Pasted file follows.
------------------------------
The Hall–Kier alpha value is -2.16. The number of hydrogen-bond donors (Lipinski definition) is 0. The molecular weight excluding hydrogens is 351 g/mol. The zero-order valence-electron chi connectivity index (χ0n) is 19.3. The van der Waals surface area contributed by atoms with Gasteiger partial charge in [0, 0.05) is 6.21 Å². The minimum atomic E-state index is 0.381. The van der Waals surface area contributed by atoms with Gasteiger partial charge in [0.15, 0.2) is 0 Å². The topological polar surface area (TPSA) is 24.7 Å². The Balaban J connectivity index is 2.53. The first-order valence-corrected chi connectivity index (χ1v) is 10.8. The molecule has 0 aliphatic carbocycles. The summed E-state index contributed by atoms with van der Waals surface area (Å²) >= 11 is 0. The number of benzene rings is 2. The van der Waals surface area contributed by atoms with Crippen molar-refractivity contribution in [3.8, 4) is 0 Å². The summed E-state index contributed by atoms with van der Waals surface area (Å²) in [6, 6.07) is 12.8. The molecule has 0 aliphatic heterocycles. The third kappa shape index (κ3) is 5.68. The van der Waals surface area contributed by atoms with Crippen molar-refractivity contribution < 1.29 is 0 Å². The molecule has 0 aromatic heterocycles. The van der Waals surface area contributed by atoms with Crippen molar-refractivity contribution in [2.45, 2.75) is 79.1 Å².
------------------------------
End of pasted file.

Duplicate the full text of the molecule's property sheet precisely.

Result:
The Hall–Kier alpha value is -2.16. The number of hydrogen-bond donors (Lipinski definition) is 0. The molecular weight excluding hydrogens is 351 g/mol. The zero-order valence-electron chi connectivity index (χ0n) is 19.3. The van der Waals surface area contributed by atoms with Gasteiger partial charge in [0, 0.05) is 6.21 Å². The minimum atomic E-state index is 0.381. The van der Waals surface area contributed by atoms with Gasteiger partial charge in [0.15, 0.2) is 0 Å². The topological polar surface area (TPSA) is 24.7 Å². The Balaban J connectivity index is 2.53. The first-order valence-corrected chi connectivity index (χ1v) is 10.8. The molecule has 0 aliphatic carbocycles. The summed E-state index contributed by atoms with van der Waals surface area (Å²) >= 11 is 0. The number of benzene rings is 2. The van der Waals surface area contributed by atoms with Crippen molar-refractivity contribution in [3.8, 4) is 0 Å². The summed E-state index contributed by atoms with van der Waals surface area (Å²) in [6, 6.07) is 12.8. The molecule has 0 aliphatic heterocycles. The third kappa shape index (κ3) is 5.68. The van der Waals surface area contributed by atoms with Crippen molar-refractivity contribution < 1.29 is 0 Å². The molecule has 0 aromatic heterocycles. The van der Waals surface area contributed by atoms with Crippen molar-refractivity contribution in [2.45, 2.75) is 79.1 Å².